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NEAR E 287 A: The Near East In Song

Music in the Near East
Meeting Time: 
WF 12:30pm - 1:20pm
* *
Professor Naomi Sokoloff
Naomi B. Sokoloff

Syllabus Description:

Department of Near Eastern Languages and Civilization


The Near East in Song


NEAR E 287



2 credits

Credit/No Credit

Instructor: Prof. Naomi Sokoloff

Autumn Quarter 2020

Wednesday/Friday 12:30-1:20

Office Hours:   via Zoom, Thursday 11:00-12:30 or by appointment

Contact information:  or 206-543-7145


Course Description

Popular song has played a central and very lively role in the shaping of Modern Hebrew culture and Israeli identity. In this class we will examine a range of diverse lyrics, including selections from folk song, pop, rock, musika mizrahit, hip hop, children’s songs and more. The course provides a brief historical overview of important trends in Israeli popular music.

Topics will include the sing-along, the army ensembles, song festivals and competitions, the rise of minorities, major poets set to music, outstanding performers and songwriters, traditional and religious sources, international influences, protest and political song, and changes in the media.

The course is open to all UW students and is taught in English.

Any students who wish to earn additional credits by reading texts in Hebrew should speak to the instructor about arranging independent study (MODHEB 490 or MODHEB 600).

Required texts:

Students can access songs (lyrics and music) from our course website on Canvas:

 An extensive collection of song translations can be found at:

Students can also listen to a range of Israeli music at the UW Libraries Media Center. Some CDs can be checked out for a period of 24 hours or 3 days. An excellent DVD called "Sharti Lakh Artsi" provides an Israeli TV series on Hebrew songs, in Hebrew. Many internet sites feature Israeli music and lyrics.  See, for example, and, for really old oldies,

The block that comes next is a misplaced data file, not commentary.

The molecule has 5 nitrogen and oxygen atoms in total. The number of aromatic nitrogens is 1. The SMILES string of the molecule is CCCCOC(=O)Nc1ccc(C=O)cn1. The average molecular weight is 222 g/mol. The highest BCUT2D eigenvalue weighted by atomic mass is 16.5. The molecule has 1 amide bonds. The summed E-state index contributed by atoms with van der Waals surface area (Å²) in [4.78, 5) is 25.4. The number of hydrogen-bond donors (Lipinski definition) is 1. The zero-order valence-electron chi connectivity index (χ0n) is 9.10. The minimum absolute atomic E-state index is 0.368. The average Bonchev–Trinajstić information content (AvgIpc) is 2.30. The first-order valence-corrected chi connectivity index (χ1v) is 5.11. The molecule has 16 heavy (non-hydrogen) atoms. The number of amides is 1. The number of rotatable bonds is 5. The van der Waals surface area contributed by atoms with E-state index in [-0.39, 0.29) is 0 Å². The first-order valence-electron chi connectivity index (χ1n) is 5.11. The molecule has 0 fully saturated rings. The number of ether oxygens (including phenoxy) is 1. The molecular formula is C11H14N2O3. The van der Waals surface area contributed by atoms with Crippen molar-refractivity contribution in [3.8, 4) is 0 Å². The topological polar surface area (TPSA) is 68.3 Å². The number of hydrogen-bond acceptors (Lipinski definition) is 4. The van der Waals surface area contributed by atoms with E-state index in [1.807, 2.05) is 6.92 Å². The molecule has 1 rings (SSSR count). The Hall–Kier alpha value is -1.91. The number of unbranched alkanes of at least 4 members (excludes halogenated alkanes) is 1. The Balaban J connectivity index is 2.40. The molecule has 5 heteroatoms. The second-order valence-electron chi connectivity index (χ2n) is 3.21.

Recommended text:


Regev, Motti and Edwin Seroussi. Popular Music and National Culture in Israel. Berkeley: University of California Press, 2004.


Learning Objectives


By the end of the course students are expected 1) to have become familiar with a range of lyrics, from songs composed originally in Hebrew, Arabic, Amharic, and English; 2) to have deepened their understanding of Israeli cultural history and to grasp important relationships between high art and popular music in the development of Israeli writing; 3) to have made a class report and to have written a blog entry that aptly communicates to a wide public what they learned from their class project.


Course Requirements

Each week in our class session we will discuss several songs. Students are expected to prepare the texts and participate in discussion of them. The participation grade will also be based on short in-class writing exercises and written responses to the material covered. PLEASE NOTE: students unable to attend class  can earn participation points by watching the recorded Zoom session and completing an alternative, written assignment.

Every other week students will compose a reflection (250-500 words) on texts covered in class. Submit work to Canvas "assignments".

For the final project: prepare a class report, working in small groups. Discuss a song or songs related to the course material and not covered otherwise in class.  In addition to the oral presentation, prepare a write-up (500-1000 words).  Students are invited to post suitable projects on the Modern Hebrew homepage and the Stroum Center for Jewish Studies website:

 An alternative final project: prepare a research paper (1250-1500 words), working individually.


Final grades

This course is offered on a Credit/No Credit basis. Students will receive Credit by earning a final grade of 75 or higher. Final grades will be determined as follows:


  •  In-class discussion, short writing assignments (25%)